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DOL Opinion Letter Addresses Paid Leave Under FMLA

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March 14, 2019
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Sick leave and FMLA leave must run concurrent.

So says the the U.S. Department of Labor’s Wage and Hour Division, which said Thursday that employers cannot allow an employee to exhaust all sick or paid leave time before designating remaining leave as Family and Medical Leave Act (FMLA) time.

The DOL issued an opinion letter addressing whether an employer may delay designating paid leave as FMLA or permit employees to expand their FMLA leave beyond the statutory 12-week entitlement. The letter was prompted by an inquiry regarding a group of employers who voluntarily permit employees to exhaust some or all available paid sick (or other) leave prior to designating the leave as FMLA-qualifying even when the leave clearly qualifies as FMLA.

The DOL concluded that an employer may not delay the designation of FMLA-qualifying leave or designate more than 12 weeks of leave (or 26 weeks of military caregiver leave) as FMLA. The new opinion letter made clear that once the employer is aware that the leave is for an FMLA-qualifying reason, neither the employee nor the employer may decline FMLA protection for that leave. Consequently, the employer must designate the time off as FMLA and may not delay the designation until paid sick or other paid leave is exhausted.

The DOL also noted that while an employer may provide additional leave outside of the 12-week entitlement under the FMLA, it cannot expand FMLA leave beyond the act’s 12 provided weeks (or 26 weeks for military caregiver leave). So if an employee substitutes paid leave for unpaid FMLA leave, the employee’s paid leave must be counted concurrent with the FMLA towards the employee’s 12-week (or 26-week) FMLA entitlement.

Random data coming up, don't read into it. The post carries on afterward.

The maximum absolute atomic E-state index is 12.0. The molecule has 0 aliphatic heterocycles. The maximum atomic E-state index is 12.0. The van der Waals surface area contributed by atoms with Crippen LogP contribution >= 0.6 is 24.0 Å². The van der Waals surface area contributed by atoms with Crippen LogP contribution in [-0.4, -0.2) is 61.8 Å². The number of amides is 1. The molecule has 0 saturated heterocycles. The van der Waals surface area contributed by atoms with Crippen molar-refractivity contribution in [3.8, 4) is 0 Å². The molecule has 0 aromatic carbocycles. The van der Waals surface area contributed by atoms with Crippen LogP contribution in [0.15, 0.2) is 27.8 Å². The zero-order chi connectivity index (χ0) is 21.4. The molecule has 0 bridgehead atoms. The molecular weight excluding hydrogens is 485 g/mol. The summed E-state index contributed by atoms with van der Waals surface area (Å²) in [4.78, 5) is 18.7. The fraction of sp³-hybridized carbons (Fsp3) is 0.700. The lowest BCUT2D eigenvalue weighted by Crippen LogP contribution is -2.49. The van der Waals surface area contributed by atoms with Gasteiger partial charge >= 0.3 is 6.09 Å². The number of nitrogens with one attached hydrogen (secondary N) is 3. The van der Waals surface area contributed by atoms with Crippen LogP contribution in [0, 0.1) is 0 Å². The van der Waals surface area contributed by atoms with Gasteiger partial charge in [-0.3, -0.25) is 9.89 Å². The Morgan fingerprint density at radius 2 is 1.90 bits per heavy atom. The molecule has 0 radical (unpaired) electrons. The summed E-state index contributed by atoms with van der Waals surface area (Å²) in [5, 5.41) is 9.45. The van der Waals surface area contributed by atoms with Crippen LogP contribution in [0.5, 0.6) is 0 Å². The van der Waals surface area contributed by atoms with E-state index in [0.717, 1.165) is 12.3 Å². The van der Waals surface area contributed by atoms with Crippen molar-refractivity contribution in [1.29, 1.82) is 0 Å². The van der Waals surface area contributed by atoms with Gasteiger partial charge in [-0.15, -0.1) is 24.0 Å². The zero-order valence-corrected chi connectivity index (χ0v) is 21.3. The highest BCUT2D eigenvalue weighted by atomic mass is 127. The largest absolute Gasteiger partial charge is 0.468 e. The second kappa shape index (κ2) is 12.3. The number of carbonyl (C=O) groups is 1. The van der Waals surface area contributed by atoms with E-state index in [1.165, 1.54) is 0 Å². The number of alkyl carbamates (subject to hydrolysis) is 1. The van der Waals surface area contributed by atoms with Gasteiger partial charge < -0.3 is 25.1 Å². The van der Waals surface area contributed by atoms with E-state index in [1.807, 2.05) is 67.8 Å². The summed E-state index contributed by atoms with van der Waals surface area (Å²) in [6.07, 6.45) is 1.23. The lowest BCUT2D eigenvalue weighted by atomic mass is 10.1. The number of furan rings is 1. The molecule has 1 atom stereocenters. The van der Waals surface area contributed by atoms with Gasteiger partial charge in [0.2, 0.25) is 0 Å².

It is critical that employers designate any leave that qualifies as FMLA upfront. It is the employer’s responsibility in all circumstances to designate the leave and the regulations require employers to provide a written “designation notice” to an employee. The notice must be provided within five business days after the employer has enough information to determine that the leave qualifies as FMLA. This recent opinion letter makes clear the DOL’s position that an employer cannot delay designating FMLA leave until an employee exhausts his/her paid time off, including sick leave. Rather, the employer must concurrently designate the time as both paid time off and FMLA leave.

Our practice group regularly reviews FMLA policies and provides advice to employers on FMLA issues. Please contact me or any member of the employment law group for assistance. 


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